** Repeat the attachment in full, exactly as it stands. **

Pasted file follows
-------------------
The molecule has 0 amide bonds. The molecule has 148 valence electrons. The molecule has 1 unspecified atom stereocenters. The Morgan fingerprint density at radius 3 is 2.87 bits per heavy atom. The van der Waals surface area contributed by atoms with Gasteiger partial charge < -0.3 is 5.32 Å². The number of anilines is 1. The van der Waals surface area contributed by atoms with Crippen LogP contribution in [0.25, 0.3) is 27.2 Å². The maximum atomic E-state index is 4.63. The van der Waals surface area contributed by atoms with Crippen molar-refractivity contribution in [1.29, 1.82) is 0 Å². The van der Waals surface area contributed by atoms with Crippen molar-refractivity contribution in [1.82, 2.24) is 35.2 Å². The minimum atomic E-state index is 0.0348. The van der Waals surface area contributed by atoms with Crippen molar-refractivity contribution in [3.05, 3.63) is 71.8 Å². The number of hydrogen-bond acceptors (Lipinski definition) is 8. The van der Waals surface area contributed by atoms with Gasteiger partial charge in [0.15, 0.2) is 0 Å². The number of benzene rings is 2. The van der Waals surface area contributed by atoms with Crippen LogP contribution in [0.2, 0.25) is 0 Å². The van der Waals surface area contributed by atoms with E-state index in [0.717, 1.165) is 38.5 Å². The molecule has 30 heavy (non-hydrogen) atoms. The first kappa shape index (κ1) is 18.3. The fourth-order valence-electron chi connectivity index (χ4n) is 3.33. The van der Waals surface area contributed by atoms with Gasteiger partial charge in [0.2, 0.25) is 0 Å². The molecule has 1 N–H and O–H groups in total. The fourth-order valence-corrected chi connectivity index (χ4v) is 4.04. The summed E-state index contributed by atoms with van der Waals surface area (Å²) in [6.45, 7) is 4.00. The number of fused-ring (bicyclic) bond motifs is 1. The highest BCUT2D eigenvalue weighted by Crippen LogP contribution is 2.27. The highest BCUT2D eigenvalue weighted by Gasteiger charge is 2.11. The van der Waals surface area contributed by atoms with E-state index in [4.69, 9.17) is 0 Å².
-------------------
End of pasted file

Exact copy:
The molecule has 0 amide bonds. The molecule has 148 valence electrons. The molecule has 1 unspecified atom stereocenters. The Morgan fingerprint density at radius 3 is 2.87 bits per heavy atom. The van der Waals surface area contributed by atoms with Gasteiger partial charge < -0.3 is 5.32 Å². The number of anilines is 1. The van der Waals surface area contributed by atoms with Crippen LogP contribution in [0.25, 0.3) is 27.2 Å². The maximum atomic E-state index is 4.63. The van der Waals surface area contributed by atoms with Crippen molar-refractivity contribution in [1.29, 1.82) is 0 Å². The van der Waals surface area contributed by atoms with Crippen molar-refractivity contribution in [1.82, 2.24) is 35.2 Å². The minimum atomic E-state index is 0.0348. The van der Waals surface area contributed by atoms with Crippen molar-refractivity contribution in [3.05, 3.63) is 71.8 Å². The number of hydrogen-bond acceptors (Lipinski definition) is 8. The van der Waals surface area contributed by atoms with Gasteiger partial charge in [0.15, 0.2) is 0 Å². The number of benzene rings is 2. The van der Waals surface area contributed by atoms with Crippen LogP contribution in [0.2, 0.25) is 0 Å². The van der Waals surface area contributed by atoms with E-state index in [0.717, 1.165) is 38.5 Å². The molecule has 30 heavy (non-hydrogen) atoms. The first kappa shape index (κ1) is 18.3. The fourth-order valence-electron chi connectivity index (χ4n) is 3.33. The van der Waals surface area contributed by atoms with Gasteiger partial charge in [0.2, 0.25) is 0 Å². The molecule has 1 N–H and O–H groups in total. The fourth-order valence-corrected chi connectivity index (χ4v) is 4.04. The summed E-state index contributed by atoms with van der Waals surface area (Å²) in [6.45, 7) is 4.00. The number of fused-ring (bicyclic) bond motifs is 1. The highest BCUT2D eigenvalue weighted by Crippen LogP contribution is 2.27. The highest BCUT2D eigenvalue weighted by Gasteiger charge is 2.11. The van der Waals surface area contributed by atoms with E-state index in [4.69, 9.17) is 0 Å².